Commentary

Colts plan to use time off to gird themselves for final push

Updated: November 23, 2007, 9:58 AM ET
By Len Pasquarelli | ESPN.com

ATLANTA -- Playing their sixth game in 32 days, a remarkably grueling stretch doled out by the NFL schedule maker and exacerbated by a string of injuries, the Indianapolis Colts approached their Thanksgiving night game against the Falcons with a definite "Three R's" philosophy.

First the Colts, who spotted Atlanta an early 10-point advantage and then stormed back to bury the overmatched Falcons 31-13, demonstrated the kind of resilience that has been a hallmark of coach Tony Dungy's team. And now, for their reward, the Colts can enjoy the two other R's -- rest and rehabilitation -- that are so important to the defending Super Bowl champions as they enter the playoff stretch run.

[+] EnlargePeyton Manning
Dale Zanine/US PresswirePeyton Manning's brilliant second quarter served as another example of the Colts' exceptional ability to overcome adversity -- in this case, an early 10-0 deficit.
"It's been a grind, no doubt about it, but we're through it now," said quarterback Peyton Manning, who led the Colts' comeback by throwing touchdown passes on three consecutive second-quarter possessions to wipe out a 10-0 Atlanta lead and leave the floundering Falcons in the rear-view mirror. "Now we can rest up a little, and there's time for some guys to heal up and for us to get ready for Jacksonville. It's a big divisional game."

The Colts host the Jaguars on Dec. 2; Jacksonville trails Indy by one game in the division and lost the first meeting between the two five weeks ago. Between now and then, the Jags must first confront the improved Buffalo Bills on Sunday. Between now and then, the Colts, mercifully, get "some time to exhale," as Manning said.

They certainly need it.

Indianapolis played Atlanta minus six starters, including both offensive tackles and eight-time Pro Bowl receiver Marvin Harrison, who missed his sixth game of the season as he continues his rehabilitation from a left knee injury. The offensive line, which allowed an uncharacteristic four sacks, had only two players in their normal positions. Right guard Jake Scott was forced to play right tackle, which he has only done previously in such emergency situations.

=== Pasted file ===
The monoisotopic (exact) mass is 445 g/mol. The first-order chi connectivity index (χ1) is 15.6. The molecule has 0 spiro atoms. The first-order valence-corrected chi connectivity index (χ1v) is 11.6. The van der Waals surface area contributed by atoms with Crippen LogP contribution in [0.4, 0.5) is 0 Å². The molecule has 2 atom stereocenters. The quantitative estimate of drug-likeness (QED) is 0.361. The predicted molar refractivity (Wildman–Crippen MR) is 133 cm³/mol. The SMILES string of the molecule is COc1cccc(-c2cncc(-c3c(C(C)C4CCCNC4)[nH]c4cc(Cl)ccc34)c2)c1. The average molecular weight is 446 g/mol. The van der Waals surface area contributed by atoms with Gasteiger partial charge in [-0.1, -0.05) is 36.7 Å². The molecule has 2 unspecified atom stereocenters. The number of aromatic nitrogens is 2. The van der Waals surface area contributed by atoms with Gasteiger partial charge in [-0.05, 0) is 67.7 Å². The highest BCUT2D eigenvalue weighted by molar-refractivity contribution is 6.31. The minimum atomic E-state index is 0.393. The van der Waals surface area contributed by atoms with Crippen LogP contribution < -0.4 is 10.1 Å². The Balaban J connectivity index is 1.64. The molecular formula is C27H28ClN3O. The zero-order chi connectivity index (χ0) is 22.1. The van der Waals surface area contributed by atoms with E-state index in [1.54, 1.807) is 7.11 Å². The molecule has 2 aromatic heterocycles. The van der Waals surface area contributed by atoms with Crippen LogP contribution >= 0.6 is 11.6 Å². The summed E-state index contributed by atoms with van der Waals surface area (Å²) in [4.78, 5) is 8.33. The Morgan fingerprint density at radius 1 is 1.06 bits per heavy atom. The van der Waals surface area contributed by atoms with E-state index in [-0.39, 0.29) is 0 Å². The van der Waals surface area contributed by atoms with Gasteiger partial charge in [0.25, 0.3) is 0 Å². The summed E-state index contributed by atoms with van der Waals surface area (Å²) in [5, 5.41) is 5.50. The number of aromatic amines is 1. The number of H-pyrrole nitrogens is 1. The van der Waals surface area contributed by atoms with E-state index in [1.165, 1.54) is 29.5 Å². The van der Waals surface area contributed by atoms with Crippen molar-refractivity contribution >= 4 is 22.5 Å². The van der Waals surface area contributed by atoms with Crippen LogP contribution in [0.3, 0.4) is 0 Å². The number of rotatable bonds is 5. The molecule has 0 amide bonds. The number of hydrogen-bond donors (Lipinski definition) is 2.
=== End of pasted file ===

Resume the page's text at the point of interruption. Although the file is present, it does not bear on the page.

Starting tailback Joseph Addai suffered a neck injury in the first quarter that reduced his playing time. The Colts took some silly penalties, including one that negated a touchdown, and broke down a bit on special teams; a blown coverage by rookie nickel cornerback Dante Hughes that the Falcons turned into their lone touchdown. And wide receiver Reggie Wayne, forced to take up the slack in Harrison's absence, had three drops, one on a perfect parabola of a pass on which he had beaten rookie cornerback Chris Houston and would have scored.

But in the end, none of it mattered because, as had been the case since the injury epidemic began, players stepped up and made plays. And as a result, the Colts now get to step back for a few days, with Dungy stressing to his team the need to kick back over the weekend before heading into the season's final month.

Hopefully, with a few guys, most notably Harrison, back in the lineup.